A youth-led campaign to lower the voting age to 16 will take its fight to New Zealand's highest court.
Make it 16 will have its case heard at the Supreme Court after failing in the group's efforts in the High Court and Court of Appeal in 2020 and last year.
They argue their case is a human rights issue.
"A formal declaration from the Supreme Court would be a powerful message to Parliament that they should fix this breach of our rights," Make It 16 co-director Cate Tipler said.
"It would force Parliament and the Government to see this as a priority and boost the movement for change."
Tipler said the latest outcome in the push to get the voting age lowered from 18 in time for this year's local body elections was "very exciting".
"This means rangatahi will get their day in the Supreme Court. Preventing me and other 16 and 17 year-olds from voting is unjustified age discrimination. It is a breach of the Bill of Rights."
The group, formed in July 2019 by youth activists both above and below voting age, are advocating for "more people's voices to count in our democracy", according to their website.
Make It 16 co-director Sanat Singh said the Supreme Court granting leave for a further appeal presented an opportunity to get a formal declaration from the highest court that preventing 16 and 17-year olds from voting is unjustified age discrimination.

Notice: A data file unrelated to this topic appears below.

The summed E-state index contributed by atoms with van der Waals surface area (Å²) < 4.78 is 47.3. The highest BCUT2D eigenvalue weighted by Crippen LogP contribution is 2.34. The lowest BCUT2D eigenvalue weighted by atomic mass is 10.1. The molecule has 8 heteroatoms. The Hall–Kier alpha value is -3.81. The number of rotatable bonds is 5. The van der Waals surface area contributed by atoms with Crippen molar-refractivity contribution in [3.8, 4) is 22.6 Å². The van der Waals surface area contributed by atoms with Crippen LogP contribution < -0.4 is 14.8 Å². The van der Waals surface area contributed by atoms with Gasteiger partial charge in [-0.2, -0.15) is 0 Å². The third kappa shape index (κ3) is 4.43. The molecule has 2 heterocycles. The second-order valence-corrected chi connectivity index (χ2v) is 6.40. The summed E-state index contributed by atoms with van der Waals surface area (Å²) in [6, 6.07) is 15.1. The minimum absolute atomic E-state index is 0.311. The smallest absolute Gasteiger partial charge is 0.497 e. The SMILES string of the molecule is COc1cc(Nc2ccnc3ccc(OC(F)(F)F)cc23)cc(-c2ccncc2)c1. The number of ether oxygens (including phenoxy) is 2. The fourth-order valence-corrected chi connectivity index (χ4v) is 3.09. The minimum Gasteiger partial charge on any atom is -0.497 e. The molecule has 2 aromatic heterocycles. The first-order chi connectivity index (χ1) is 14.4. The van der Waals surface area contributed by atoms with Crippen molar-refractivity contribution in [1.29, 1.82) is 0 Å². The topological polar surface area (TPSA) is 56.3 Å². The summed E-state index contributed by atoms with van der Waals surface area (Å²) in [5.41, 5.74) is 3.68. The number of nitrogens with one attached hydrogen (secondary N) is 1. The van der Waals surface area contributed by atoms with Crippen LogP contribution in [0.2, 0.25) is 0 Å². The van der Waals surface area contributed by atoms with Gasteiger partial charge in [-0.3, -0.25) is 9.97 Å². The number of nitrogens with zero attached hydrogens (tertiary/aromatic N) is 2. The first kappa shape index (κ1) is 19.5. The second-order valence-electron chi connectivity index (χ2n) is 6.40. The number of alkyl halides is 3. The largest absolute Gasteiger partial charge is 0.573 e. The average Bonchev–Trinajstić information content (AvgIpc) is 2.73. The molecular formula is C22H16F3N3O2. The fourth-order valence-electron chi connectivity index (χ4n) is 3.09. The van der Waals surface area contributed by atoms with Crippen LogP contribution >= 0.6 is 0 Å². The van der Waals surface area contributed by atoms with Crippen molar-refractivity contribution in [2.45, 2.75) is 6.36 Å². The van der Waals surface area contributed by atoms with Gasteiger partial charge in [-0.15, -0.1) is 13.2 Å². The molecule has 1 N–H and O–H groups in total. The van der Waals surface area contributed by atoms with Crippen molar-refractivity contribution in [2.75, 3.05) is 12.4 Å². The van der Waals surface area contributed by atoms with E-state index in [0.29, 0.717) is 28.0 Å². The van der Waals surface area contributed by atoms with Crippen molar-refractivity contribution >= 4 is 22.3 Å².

Press and communications co-leader Mia Rennie said it was exciting to see all of their hard work had paid off.
"For us we just really want to see 16 and 17-year-olds have a voice in democracy and it's a human rights issue and that's not something we can just give up," Rennie said.
Since 2020 the group have sought a declaration from the courts, but at each hurdle have been denied.
They were unsuccessful in their bid in the High Court in 2020.
The judge found that the voting age restrictions were reasonable limitations on the right to be free from age discrimination under section 5 of the Bill of Rights.
This decision spurred the group to take the matter to the Court of Appeal where it found there was age discrimination and the Government couldn't justify that discrimination.
A declaration of inconsistency was declined, however, on the grounds that it was a "quintessentially political" issue.
"We were both excited and frustrated by the Court of Appeal ruling. Excited because they agreed with us there is age discrimination the Government has not justified, and frustrated because they decided not to issue a formal declaration to say that.
"We are asking the Supreme Court to formally say there is unjustified age discrimination, because we know there is," Singh said.
Attorney General David Parker's position is that the High Court was correct in declining the declaration Make it 16 seeks.
He submits that section 12 of the NZ Bill of Rights Act, which provides that every New Zealand citizen over the age of 18 can vote in parliamentary elections, settles any limitation in respect of the voting age.
Although a date hasn't been set for the group to go formally before the courts, Rennie said that date should "hopefully be soon".
Local Government elections will be held on October 8.